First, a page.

Friday, February 15, 2008


Yesterday in Chaucer class, my students and I discussed Book V of Troilus and Criseyde. I pointed out that the word "remembraunce" is used 8 times in that book and we discussed what it meant and why that might be important. Was it only "memory" or did it have then the connotations it has for us now, of memorial and loss? (It did.) And we talked about the reliance on the "apostrophe" (a direct address to an absent or inanimate addressee) in this book, as well as the appearance of letters to and from Troilus and Criseyde, and the somewhat surprising appearance of the "ubi sunt" motif, that mainstay of Latin and Old English elegiac poetry. We put this all together and pondered whether this wasn't primarily a love story after all, if maybe Chaucer had used the love story as a vehicle for getting at the inevitability of death, loss, and mourning.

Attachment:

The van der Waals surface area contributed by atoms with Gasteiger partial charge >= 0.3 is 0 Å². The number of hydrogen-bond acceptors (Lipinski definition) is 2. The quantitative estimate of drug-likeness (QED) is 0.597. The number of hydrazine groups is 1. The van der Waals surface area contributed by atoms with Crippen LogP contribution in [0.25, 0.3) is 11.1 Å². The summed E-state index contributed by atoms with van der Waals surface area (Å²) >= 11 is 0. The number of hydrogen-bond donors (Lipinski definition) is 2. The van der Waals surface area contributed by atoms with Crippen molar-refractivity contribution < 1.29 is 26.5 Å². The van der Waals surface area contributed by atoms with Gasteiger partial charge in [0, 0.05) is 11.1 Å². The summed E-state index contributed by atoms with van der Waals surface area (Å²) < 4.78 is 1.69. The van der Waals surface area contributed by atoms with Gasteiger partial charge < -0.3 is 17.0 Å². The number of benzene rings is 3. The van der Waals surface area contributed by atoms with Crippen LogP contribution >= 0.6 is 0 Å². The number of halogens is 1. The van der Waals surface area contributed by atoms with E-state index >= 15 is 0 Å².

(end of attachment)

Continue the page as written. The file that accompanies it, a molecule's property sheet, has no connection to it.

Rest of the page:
It all seemed rather depressing and inappropriate for Valentine's day. But unfortunately death and "remembraunce" was a truly and terribly appropriate theme for a university classroom in the midwest on Valentine's Day 2008.

My heart goes out to the students, faculty, and staff of Northern Illinois University, and their families, particularly to those who now have the responsibility of remembrance for the 6 students and the gunman who are all now dead.

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